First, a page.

Friday, July 26, 2019

The Good Ones

Too late, I remembered I was chewing gum. I’d already taken my seat in Ms. Spinney’s classroom when I realized the gum was there. I looked at her, she looked at me. She never said a word, but I knew I’d be served a detention slip the next morning. It didn’t matter that I was a good kid and a good student. The rules were the rules, and in Ms. Spinney’s class gum-chewing was not allowed.

This sophomore-year incident popped into my mind this week when I heard that Ms. Spinney had died. And from that one memory, my thoughts wandered to other teachers I remember from my years of schooling, long ago as they sometimes seem. I couldn’t tell you the name of every grade school or high school teacher or college professor I ever had – or every specific lesson I learned from them – but I remember many of them. Mostly the Good Ones.

I remember Mrs. Forsythe from first grade and that I was happy my second-grade teacher, Mrs. Petersen, moved on with me to teach my third-grade class, too. I remember being nervous to start at a new school in sixth grade, when my Hastings School class would merge with the Fales School kids.

I remember Mrs. Cowles teaching us The Preposition Song in English class that year. Three decades later, I can bust out all the prepositions – alphabetically and to the tune of Yankee Doodle Dandy – whenever I feel in danger of ending a sentence with a preposition. We also learned to diagram sentences with Mrs. Cowles – do kids even do that anymore? – and, when we really caught onto something, she’d tell us, “Now you’re cooking with gas!”

In high school, in a classroom with an impressive collection of wind-up toys, Mr. Sharpe lit the writing fire in me during creative writing class. In Mr. Kasierski’s biology class I learned to dissect once-living beings (ick), but also to look closely at the natural world, to notice the details there among still-alive things.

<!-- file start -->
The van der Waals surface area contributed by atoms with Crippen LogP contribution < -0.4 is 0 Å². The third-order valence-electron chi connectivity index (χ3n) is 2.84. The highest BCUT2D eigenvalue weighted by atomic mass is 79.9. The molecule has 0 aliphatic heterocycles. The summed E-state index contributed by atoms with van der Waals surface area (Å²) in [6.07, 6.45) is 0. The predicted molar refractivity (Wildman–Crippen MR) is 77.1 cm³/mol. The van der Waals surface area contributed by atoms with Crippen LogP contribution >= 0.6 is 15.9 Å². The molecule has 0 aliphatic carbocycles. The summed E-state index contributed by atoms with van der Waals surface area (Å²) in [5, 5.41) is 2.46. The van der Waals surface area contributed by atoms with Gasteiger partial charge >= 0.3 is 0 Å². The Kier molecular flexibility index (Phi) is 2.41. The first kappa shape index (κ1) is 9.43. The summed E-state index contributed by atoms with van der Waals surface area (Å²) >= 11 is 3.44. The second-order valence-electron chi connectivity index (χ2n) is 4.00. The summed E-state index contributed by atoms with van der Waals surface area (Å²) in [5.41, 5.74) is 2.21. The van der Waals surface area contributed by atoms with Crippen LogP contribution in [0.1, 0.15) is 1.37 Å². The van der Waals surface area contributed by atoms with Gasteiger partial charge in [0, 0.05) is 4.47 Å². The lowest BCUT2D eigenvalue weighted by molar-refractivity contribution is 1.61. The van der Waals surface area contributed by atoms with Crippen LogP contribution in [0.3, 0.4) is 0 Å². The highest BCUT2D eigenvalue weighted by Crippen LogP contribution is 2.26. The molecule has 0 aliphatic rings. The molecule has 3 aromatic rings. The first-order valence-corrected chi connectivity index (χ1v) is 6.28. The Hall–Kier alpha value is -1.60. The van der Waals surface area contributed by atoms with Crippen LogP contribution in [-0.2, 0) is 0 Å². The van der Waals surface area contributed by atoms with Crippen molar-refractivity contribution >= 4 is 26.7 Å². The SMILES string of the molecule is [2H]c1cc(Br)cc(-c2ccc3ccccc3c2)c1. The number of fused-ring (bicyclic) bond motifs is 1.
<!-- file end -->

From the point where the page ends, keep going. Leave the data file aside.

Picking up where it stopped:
Mr. Mullen introduced us to classic American literature. I couldn’t tell you every book we were assigned to read that year, but I still have the journals we had to keep as part of our classwork. And I can picture Mr. Mullen acting out the scene in Tennessee Williams’ “A Streetcar Named Desire” when Stanley leans back, full of angst, and hollers, “Stellllaaaaaa!”

Ms. Spinney walked us through contemporary history. By the time our class arrived, she’d already been teaching for more than 30 years. History, of course, had shifted in those decades – although I imagine the challenges of engaging a group of teenagers in what they likely considered ancient history remained similar through the years.

I don’t remember, all these years later, which exact periods or topics we covered. I do remember Ms. Spinney using Billy Joel’s newly (in 1989) released song “We Didn’t Start the Fire” as a lesson. If you don’t remember the lyrics – or have never heard it – look it up. It offered a timeline outside of, but related to, our stagnant textbooks. I’ve always thought that was an ingenious bit of teaching.

Miss Spinney retired many years ago, but in the town where she grew up and lived her whole life, she remained involved in mentoring young people through some of the challenges of school and adolescence. She was one of the Good Ones – even if she did give me one of the two detentions I earned in four years of high school. (I never flubbed and chewed gum in her class again.)

I think teaching is probably harder work than anyone who has never been a teacher realizes. It’s a big responsibility to have a hand in shaping young minds. But what a tradeoff, to know that if you do it right – if you’re one of the Good Ones – a few of the lessons you’ve shared along the way might just come happily to some former student’s mind many years down the road, many miles from the classroom. 

Original content by Meghan McCarthy McPhaul, posted to her blog, Writings From a Full Life. This essay also appears as Meghan's Close to Home column in the July 26, 2019 issue of the Littleton Record.

No comments:

Post a Comment